One thing I do love about the Journal (and it’s not the new sports section) is their totally cool interactive graphics. Here’s a very good one of projected Dow earnings and you can flip back historically to see how they’ve changed in the past 6 quarters. One thing I take away from playing with it is the same thing I’ve been saying for quite some time - earnings are not bad enough to justify a 50% market sell-off. In fact, only 2 Dow components are projected to lose money this quarter and Alcoa (AA) already reported and we’ll have to see what Citi (C) has to say. In fact, if we boot GM from the Dow and remove their $11.07 loss per $2 share from the calculations - this quarter may be above average for the past 2 years. Earnings season will indeed be interesting.
Japan is keeping things interesting by pushing through a $155Bn stimulus package even as machinery orders suddenly turned around and rose 1.4% in February after 4 months of declines. The 15.4 Trillion Yen stimulus announcement sparked a rally in Asia with the Nikkei gaining 3.7% while the Hang Seng rose 3% and Shanghai gained 1.4%. "The [machinery orders] numbers themselves are overwhelmingly better, but in order to begin talking about any economic recovery reflected in the machinery orders, we’re going to have to see improvement in the key manufacturing sectors," said Kyohei Morita, chief Japan economist at Barclays Capital. "Since we can’t expect domestic demand to fill the gap here, it will have to be overseas demand leading any pickup," he added. So everyone is counting on everyone else to start buying things - what could go wrong?
EU markets are up about 1.5% ahead of our open and our futures are looking bright as well, up about the same as good news from Wells Fargo (WFC) regarding earnings trumps bad news from Wal-Mart (WMT) regarding sales so far. We’ll be watching the 4,000 line on the FTSE with great interest as that’s the mark they need to take out to get back on track - anything less than that is just a weak bounce, as would a failure by us to hold our breakout levels after such a nice boost in the morning. WFC is projecting RECORD $3Bn Q1 earnings, double what was expected (sorry Meredith) which only proves that banks can make money charging interest to others when the government gives WFC $25Bn for free - I think that’s a business plan most of us could manage to stick to…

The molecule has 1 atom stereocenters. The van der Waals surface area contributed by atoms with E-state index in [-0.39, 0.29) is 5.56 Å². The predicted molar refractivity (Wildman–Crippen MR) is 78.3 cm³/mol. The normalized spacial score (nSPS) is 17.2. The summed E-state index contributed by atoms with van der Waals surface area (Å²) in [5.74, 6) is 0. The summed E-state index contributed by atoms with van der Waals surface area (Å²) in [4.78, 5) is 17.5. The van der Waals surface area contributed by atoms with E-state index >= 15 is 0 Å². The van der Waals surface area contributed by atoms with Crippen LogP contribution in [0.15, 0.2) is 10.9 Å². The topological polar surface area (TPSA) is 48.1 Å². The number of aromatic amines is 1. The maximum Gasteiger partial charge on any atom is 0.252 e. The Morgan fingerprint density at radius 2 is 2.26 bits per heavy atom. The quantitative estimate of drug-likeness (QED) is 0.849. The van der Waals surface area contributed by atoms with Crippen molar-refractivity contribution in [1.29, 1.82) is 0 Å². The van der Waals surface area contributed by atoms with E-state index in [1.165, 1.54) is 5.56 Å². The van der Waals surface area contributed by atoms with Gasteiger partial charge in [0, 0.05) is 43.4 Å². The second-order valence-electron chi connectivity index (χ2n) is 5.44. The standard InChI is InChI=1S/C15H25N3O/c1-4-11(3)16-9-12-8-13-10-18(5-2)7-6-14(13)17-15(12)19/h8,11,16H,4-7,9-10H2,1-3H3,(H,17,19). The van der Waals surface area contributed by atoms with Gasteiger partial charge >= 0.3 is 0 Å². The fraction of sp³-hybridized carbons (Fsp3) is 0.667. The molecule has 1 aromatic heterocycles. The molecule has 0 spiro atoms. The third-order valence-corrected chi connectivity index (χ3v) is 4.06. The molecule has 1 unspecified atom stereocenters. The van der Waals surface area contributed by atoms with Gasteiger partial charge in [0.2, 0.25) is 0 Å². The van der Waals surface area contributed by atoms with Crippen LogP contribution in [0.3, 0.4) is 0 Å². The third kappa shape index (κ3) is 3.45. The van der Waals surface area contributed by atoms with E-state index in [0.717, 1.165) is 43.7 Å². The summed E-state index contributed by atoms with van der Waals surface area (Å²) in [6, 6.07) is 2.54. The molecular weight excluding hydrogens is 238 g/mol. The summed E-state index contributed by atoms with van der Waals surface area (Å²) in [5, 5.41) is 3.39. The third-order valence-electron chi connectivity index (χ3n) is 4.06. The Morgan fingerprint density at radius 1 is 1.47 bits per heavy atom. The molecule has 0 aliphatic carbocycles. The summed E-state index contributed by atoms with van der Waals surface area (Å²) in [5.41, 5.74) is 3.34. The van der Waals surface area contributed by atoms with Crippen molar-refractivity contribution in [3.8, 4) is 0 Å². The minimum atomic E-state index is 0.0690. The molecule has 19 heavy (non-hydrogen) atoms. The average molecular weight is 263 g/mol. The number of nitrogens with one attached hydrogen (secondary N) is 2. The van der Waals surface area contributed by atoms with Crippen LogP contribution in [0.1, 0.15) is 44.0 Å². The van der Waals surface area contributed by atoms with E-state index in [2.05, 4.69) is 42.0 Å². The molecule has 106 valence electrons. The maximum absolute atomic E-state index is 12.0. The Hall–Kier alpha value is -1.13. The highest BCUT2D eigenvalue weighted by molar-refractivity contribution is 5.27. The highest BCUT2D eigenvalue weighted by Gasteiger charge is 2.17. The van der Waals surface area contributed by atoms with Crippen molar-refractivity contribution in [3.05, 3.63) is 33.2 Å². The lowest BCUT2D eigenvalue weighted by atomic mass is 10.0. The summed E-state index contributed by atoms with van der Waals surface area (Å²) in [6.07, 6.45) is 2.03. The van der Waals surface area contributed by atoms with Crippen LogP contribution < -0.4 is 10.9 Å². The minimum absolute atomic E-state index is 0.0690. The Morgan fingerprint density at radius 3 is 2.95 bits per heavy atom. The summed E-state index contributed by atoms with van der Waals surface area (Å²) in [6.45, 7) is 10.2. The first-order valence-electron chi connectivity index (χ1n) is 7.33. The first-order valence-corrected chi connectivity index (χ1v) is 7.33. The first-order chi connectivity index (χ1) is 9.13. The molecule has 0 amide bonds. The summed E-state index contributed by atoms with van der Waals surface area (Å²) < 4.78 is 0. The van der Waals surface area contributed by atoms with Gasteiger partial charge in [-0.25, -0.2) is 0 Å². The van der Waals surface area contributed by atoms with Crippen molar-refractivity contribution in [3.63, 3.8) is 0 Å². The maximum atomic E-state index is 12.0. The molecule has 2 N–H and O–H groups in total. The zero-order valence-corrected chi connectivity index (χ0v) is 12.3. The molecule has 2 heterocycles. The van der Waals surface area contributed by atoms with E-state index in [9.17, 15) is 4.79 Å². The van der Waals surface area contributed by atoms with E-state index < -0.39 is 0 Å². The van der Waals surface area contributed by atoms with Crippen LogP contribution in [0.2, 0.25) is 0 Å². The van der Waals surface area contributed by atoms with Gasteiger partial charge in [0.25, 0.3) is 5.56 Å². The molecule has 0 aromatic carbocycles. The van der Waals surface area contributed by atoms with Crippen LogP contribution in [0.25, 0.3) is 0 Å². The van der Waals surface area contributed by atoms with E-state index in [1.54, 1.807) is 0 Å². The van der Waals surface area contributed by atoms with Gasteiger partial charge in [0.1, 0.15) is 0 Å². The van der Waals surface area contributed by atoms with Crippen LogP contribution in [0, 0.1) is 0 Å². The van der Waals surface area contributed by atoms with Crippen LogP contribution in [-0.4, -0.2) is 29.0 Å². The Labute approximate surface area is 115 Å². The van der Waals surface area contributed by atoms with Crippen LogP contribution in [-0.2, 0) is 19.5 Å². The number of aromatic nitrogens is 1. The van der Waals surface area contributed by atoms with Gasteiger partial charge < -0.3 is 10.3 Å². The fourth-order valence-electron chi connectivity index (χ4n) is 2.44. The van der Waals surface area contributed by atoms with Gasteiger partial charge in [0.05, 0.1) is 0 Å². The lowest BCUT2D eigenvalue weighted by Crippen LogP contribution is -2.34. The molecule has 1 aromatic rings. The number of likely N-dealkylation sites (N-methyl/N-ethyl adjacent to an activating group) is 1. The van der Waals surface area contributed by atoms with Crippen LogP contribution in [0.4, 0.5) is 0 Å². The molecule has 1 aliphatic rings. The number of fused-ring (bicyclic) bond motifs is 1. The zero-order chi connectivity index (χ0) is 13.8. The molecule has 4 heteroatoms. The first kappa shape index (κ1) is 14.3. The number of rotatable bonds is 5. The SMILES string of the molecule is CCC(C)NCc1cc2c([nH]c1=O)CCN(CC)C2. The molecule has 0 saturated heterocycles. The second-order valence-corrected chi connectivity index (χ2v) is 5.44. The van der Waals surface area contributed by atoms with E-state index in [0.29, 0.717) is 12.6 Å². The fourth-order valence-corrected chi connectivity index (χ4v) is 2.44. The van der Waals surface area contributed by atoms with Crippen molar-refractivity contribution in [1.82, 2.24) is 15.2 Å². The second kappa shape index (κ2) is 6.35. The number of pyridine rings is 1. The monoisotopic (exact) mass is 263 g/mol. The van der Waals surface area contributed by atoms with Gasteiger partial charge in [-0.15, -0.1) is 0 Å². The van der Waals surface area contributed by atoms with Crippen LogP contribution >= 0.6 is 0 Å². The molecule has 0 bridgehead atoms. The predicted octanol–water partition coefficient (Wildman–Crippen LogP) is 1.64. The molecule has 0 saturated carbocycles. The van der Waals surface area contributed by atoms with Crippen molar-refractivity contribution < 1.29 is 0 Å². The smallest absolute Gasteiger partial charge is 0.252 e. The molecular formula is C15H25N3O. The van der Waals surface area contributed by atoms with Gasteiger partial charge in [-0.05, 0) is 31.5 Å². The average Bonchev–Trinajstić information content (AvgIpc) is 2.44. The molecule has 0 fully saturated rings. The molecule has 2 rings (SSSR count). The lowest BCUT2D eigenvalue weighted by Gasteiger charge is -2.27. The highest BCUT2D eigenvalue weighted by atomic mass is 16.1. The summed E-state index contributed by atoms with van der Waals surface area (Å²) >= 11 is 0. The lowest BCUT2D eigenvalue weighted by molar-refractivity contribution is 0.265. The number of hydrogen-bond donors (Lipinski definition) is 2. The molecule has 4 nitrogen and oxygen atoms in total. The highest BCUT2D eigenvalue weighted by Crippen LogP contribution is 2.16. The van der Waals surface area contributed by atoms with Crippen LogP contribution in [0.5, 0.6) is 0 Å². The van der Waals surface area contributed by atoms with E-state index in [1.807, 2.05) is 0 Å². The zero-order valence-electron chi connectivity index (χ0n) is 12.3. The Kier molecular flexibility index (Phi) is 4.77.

WMT, on the other hand, saw 1/2 their expected sales growth at 1.4% while Target (TGT) fell 6.3% and Costco (COST) fell 4%. Overall, it looks like Retail Sales will decline 5% for March. It’s not like people are having a great time and moving back to luxury - Abercrombie (ANF) sales fell 34% and even The Childrens Place (PLCE) fell 2%, so not even children are getting a break in this economy. While Wall Street may decide to celebrate WFC's victory, the retail numbers indicate that none of this money is finding its way to Main Street, who lost another 650,000 jobs this morning and is being shrugged off by the markets that are simply bored hearing roughly the same number 10 weeks in a row, although I’m sure the 6.5M people who were laid off aren’t taking it quite so lightly.
As I said, we’ll be shorting into this morning rally because it’s stupid. We’ve been long on financials for ages based on my premise that if you give banks Trillions of Dollars at 0% and they lend it out at 3% or more, they will make a profit. Well, home loans are still higher than 5% and the spread made by the banks has never been higher, even as they tighten lending requirements and no longer even make loans to people who don’t have pristine credit and rock-hard assets. Of course they are making money, but it’s our tax money they are making as we subsidize this scam and this economy will not get back on its feet just because we’re making some bankers rich, so be careful out there - things can turn sour very quickly as the real world reports earnings!
Other than that - have a great holiday weekend!